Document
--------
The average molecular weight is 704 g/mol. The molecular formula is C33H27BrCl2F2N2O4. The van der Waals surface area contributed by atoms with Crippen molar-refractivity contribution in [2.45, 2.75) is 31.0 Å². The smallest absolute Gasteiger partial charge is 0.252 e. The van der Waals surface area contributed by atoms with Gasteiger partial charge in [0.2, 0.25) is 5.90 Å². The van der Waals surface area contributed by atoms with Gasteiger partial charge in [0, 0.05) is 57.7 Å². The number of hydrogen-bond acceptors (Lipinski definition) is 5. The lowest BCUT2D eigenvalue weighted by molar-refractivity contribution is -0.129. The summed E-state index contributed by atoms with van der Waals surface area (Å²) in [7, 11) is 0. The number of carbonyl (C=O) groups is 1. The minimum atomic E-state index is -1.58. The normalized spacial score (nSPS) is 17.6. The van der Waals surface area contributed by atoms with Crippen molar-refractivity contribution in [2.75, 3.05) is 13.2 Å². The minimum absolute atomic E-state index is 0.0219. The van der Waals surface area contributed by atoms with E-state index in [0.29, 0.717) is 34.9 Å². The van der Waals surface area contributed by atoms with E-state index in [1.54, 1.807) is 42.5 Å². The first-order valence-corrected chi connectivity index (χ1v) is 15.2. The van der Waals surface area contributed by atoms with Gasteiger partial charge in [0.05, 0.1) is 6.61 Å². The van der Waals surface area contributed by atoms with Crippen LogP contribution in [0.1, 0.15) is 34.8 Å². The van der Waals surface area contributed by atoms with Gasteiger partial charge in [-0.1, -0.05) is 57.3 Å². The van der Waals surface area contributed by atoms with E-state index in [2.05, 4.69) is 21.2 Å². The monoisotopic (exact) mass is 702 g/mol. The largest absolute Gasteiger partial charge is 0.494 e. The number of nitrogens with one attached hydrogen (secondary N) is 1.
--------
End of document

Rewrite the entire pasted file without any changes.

The average molecular weight is 704 g/mol. The molecular formula is C33H27BrCl2F2N2O4. The van der Waals surface area contributed by atoms with Crippen molar-refractivity contribution in [2.45, 2.75) is 31.0 Å². The smallest absolute Gasteiger partial charge is 0.252 e. The van der Waals surface area contributed by atoms with Gasteiger partial charge in [0.2, 0.25) is 5.90 Å². The van der Waals surface area contributed by atoms with Gasteiger partial charge in [0, 0.05) is 57.7 Å². The number of hydrogen-bond acceptors (Lipinski definition) is 5. The lowest BCUT2D eigenvalue weighted by molar-refractivity contribution is -0.129. The summed E-state index contributed by atoms with van der Waals surface area (Å²) in [7, 11) is 0. The number of carbonyl (C=O) groups is 1. The minimum atomic E-state index is -1.58. The normalized spacial score (nSPS) is 17.6. The van der Waals surface area contributed by atoms with Crippen molar-refractivity contribution in [2.75, 3.05) is 13.2 Å². The minimum absolute atomic E-state index is 0.0219. The van der Waals surface area contributed by atoms with E-state index in [0.29, 0.717) is 34.9 Å². The van der Waals surface area contributed by atoms with E-state index in [1.54, 1.807) is 42.5 Å². The first-order valence-corrected chi connectivity index (χ1v) is 15.2. The van der Waals surface area contributed by atoms with Gasteiger partial charge in [0.05, 0.1) is 6.61 Å². The van der Waals surface area contributed by atoms with Crippen LogP contribution in [0.1, 0.15) is 34.8 Å². The van der Waals surface area contributed by atoms with Gasteiger partial charge in [-0.1, -0.05) is 57.3 Å². The van der Waals surface area contributed by atoms with E-state index in [2.05, 4.69) is 21.2 Å². The monoisotopic (exact) mass is 702 g/mol. The largest absolute Gasteiger partial charge is 0.494 e. The number of nitrogens with one attached hydrogen (secondary N) is 1.